With tongue firmly in cheek, Ben revealed his grand ‘flowerpot theory’. Each flower in the s-f pot represents a characteristic feature of effective practice, Ben explained; that is, the qualities of hope, collaboration and creativity. He then shared a handful of practical tips on how to cultivate these qualities through s-f conversations. I’ve listed some of these below, under the three headings.


  • Simply saying, ‘You have come to the right person!’
  • ‘What will it look like when it’s better?’
  • ‘What new skills will you need to get there?’
  • ‘When have you been able to overcome a problem in the past?
  • ‘How did you do it?’
  • Testimony. Others who have been where you are and triumphed
  • Humour
  • What steps of progress have already been made? ‘You’re here! You’re already on the road!’
  • Scaling exercise – measuring progress
  • ‘How do you want to celebrate when you’ve got these new skills?’


  • ‘Who do you want to bring to the meeting?’
  • ‘What skills do the helpers have that we could use?’
  • Focusing on each in turn – helpers identifying skills in each other
  • ‘What skills do you have? (What would your Mum / Dad / Gran say your skills are?)’
  • Thanking people for any positive change
  • Complimenting – not just at the end but throughout the conversation
  • Apologising for anything that hasn’t helped in the past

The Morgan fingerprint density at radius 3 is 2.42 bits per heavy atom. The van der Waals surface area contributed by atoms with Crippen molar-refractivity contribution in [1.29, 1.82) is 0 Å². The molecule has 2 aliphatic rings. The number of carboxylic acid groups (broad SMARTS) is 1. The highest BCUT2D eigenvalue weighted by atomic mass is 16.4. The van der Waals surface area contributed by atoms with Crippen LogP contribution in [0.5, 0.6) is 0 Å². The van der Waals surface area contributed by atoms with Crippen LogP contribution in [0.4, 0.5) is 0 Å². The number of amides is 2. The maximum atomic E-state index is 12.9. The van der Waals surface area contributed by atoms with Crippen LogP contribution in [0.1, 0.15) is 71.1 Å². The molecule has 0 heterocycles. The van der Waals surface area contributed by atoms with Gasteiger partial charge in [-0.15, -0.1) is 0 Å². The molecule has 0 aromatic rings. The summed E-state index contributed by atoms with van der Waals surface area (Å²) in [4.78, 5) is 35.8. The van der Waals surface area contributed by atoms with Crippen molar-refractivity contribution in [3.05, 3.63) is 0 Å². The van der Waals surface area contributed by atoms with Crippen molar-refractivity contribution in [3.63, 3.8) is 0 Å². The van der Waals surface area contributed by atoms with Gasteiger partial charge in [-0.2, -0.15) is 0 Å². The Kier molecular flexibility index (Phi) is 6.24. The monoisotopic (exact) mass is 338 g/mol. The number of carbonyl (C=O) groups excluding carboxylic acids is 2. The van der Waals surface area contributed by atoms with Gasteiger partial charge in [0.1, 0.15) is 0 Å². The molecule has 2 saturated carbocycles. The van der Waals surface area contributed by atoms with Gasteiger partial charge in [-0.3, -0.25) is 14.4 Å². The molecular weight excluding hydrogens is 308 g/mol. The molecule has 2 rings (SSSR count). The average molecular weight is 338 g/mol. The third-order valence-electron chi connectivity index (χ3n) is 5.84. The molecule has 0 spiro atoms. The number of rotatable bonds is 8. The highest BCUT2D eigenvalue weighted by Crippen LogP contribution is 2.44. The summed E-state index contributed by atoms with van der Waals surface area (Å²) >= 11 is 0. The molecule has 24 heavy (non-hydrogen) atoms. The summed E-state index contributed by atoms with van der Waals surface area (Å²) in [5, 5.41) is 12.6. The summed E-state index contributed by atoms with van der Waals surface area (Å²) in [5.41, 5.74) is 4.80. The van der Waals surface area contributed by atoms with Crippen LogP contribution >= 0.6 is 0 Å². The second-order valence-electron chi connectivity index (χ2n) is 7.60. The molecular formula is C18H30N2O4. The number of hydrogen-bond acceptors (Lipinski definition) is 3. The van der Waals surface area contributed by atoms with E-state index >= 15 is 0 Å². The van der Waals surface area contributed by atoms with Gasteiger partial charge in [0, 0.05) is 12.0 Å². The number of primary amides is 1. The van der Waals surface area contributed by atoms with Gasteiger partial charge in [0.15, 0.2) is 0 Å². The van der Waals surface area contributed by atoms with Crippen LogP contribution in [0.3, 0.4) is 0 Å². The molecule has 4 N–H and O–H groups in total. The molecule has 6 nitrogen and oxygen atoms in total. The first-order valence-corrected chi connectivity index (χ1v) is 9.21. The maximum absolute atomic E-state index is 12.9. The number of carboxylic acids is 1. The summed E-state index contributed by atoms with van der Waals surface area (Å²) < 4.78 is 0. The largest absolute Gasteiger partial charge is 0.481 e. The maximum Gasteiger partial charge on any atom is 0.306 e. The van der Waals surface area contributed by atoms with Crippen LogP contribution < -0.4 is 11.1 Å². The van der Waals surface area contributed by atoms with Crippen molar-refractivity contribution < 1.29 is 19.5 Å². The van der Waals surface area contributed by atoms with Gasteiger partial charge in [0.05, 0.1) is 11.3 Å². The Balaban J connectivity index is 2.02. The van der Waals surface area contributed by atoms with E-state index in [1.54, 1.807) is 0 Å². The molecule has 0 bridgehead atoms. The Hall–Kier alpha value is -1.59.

• Asking for feedback


  • Believing that the child is clever and will have ideas
  • Seeing parents as the experts on the child – respecting this
  • Avoiding a focus on the problem – brainstorming ideas
  • Collecting these from everyone. Recording on post-it notes. Refering to in future meetings
  • Offering many ideas if necessary, so group evaluates and chooses, but not directing

We heard story after story about the transformational power of hope, collaboration and creativity – harnessed by a skilled s-f practitioner – over the two days of the conference. Positive change happens quickly too, compared to other therapies such as CBT. Six sessions are typically enough – sometimes just one can make a massive difference.

Our Lincolnshire PSP is solution focussed and Dr Geoff James will be training PSP coaches later this term. It’s not just my hope but my expectation that they will return to their schools inspired to try this simple but profoundly different approach. It will be interesting to follow their journey and to talk to the children they go on to help.


Published by Mary Meredith

Working in schools for over 20 years, I've been a Head of English, a SENCO and a deputy headteacher. I'm currently Head of Inclusion at Lincolnshire County Council. I am a sucker for the underdog. Always have been, always will be.